Sign honoring the passing of Augustine Bowe (1892-1966) on the Unity Building, site of the Bowe & Bowe law offices from the 1910s to the 1950s
t about the age of 14 or so, I decided that I would become a lawyer. I would follow in the path of my namesake father and his brother Augustine Bowe. I knew a little bit about what they did and had concluded it was a respectable way to earn a living, if not to get rich. I was acutely aware of the fact that my expensive private school education hinged on maintaining my scholarship. Legal work did seem to provide a solid living and should permit me to someday support a family someday of my own.
In later years, I sometimes wondered why I had cast my lot in this direction at a relatively early age. Part of the answer may lay in the fact that I had my own little basket of insecurities at 14. Getting rid of the question of what I would be when I grew up took one big uncertainty in my life off the table. Not worrying about that would free me to worry about other things, like my father’s declining health or losing my scholarship if my grades faltered.
By the time I got to law school, I had to give thought as to exactly what kind of lawyer I wanted to be.
One possibility was to join the family law firm of Bowe & Bowe (later Bowe, Bowe & Casey). It had developed a leading practice in Workmen’s Compensation law in Chicago early in the 20th century. These laws had come into effect to protect people who became injured or disabled while working at their jobs. The laws provided fixed monetary awards in an attempt to keep this class of cases out of a clogged, and relatively expensive court system. The Illinois law had come into effect just as my father Bill and his older brother Gus Bowe were graduating from Loyola Law School in 1913 and 1915. The firm of the two brothers had taken off from the get- go, and over its life course had supported their families, their sister Anna’s family, their cousin John Casey’s family, and by the 1960s, Gus’s son John Bowe’s family. I never gave this option serious thought, however.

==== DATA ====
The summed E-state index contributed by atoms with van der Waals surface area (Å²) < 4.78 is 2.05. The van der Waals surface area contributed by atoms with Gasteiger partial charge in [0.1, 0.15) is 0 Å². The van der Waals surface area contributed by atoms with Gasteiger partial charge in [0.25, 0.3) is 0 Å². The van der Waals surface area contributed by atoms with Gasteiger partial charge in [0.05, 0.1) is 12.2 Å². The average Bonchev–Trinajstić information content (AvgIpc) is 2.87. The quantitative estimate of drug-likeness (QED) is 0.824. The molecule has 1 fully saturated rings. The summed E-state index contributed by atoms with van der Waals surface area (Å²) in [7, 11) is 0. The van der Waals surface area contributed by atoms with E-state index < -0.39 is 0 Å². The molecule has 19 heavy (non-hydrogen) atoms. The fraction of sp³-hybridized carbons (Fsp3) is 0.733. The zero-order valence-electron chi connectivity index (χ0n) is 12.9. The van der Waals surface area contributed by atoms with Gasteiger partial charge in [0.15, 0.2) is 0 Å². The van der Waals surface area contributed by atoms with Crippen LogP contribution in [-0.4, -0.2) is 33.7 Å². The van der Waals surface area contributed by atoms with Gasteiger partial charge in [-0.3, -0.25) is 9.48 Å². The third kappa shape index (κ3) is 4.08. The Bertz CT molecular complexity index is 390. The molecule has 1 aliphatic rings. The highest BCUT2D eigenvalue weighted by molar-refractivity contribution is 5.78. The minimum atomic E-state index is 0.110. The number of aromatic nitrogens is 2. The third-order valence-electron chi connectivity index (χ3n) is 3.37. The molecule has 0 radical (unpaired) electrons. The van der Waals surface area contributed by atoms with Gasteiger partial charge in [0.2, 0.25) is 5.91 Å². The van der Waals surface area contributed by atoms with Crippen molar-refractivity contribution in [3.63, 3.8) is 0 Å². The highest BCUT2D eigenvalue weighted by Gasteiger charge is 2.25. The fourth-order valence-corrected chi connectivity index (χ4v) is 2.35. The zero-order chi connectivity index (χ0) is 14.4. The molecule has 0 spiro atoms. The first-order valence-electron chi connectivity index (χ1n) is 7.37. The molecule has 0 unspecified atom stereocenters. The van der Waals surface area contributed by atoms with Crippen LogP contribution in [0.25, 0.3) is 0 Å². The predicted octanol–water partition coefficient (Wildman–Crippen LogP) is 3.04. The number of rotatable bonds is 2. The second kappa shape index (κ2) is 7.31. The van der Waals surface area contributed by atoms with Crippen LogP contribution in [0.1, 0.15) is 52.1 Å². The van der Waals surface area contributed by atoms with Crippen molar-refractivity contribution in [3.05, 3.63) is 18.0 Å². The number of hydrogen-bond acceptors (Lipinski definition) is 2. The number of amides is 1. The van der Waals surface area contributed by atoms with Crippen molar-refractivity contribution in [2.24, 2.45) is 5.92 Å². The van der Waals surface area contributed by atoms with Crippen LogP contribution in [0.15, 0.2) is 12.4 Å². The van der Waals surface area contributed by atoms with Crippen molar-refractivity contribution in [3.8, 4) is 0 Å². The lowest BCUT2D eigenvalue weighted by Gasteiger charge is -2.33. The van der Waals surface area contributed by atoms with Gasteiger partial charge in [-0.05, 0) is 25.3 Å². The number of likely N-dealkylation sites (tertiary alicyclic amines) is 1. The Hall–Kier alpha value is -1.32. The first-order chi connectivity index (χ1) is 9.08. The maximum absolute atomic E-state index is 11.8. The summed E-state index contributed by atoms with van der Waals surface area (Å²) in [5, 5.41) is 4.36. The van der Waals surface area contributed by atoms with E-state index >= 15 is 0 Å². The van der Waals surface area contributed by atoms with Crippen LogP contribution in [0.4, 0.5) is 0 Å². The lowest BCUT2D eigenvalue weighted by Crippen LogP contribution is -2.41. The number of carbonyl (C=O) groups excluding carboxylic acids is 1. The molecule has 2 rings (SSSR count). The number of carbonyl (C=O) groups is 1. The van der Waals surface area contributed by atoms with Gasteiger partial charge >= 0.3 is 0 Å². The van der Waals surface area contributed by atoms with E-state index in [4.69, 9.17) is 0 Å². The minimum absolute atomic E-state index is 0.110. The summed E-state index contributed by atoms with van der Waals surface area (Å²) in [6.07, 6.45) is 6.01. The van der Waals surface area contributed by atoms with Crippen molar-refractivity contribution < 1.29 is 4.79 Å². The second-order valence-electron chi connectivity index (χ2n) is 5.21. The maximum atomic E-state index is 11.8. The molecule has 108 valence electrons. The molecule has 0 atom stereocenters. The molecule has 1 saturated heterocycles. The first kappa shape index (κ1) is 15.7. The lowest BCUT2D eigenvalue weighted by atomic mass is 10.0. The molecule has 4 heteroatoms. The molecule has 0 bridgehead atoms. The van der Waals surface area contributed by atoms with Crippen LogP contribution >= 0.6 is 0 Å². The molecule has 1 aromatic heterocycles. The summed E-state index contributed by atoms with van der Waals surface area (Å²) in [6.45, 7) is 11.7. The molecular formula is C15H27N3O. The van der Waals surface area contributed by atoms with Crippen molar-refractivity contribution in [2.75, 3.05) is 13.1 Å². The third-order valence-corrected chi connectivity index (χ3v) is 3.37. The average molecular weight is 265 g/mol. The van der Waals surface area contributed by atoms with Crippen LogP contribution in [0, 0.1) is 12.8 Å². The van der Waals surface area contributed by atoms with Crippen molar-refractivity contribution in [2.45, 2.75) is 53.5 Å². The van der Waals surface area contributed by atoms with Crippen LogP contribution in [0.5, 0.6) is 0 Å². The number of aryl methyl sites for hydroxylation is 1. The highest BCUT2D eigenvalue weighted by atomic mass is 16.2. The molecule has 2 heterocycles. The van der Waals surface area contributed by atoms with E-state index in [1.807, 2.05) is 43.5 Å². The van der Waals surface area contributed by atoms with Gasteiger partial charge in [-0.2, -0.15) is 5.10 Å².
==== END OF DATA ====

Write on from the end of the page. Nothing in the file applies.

My father Bill, Sr. and his brother Gus had their first law office in 1915 in the Unity Building at 127 North Dearborn Street. The 16-story building owned by John Altgeld. Altgeld was elected Governor of Illinois in 1893, two years after the Unity Building had been completed. Bill and Gus’s uncle, Austin Augustine Canavan had graduated from Yale University Law School in the 1880s and already had an office in the building. I’m sure this accounts for the brothers working in the building even prior to their setting up shop there as Bowe & Bowe.
After decades of practice and service as President of the Chicago Bar Association, Gus Bowe had left Bowe & Bowe when he was elected in 1960 as Chief Justice of the Municipal Court of Chicago. By 1965, the courts had been restructured on a county-wide basis and he died that year as the Presiding Judge of the Municipal Division of the Circuit Court of Cook County. Across the street from the Unity Building was the newly built Civic Center court building (now the Daley Center). After Gus’s death, the new building was covered for the first time in funeral drapery. Over at the Unity Building, the letters of the Mayors Row restaurant sign above its entrance read, “We Mourn the Passing of Judge Bowe.” In its last years, after the Bowe & Bowe offices had moved down the street to 7 South Dearborn, the Altgeld building looked out on the famous Picasso sculpture that first graced the Daley Center Plaza in 1967. The Unity didn’t quite make it to 100-years-old mark, however. It was razed in 1989 as part of the redevelopment of what came to be known as Block 37.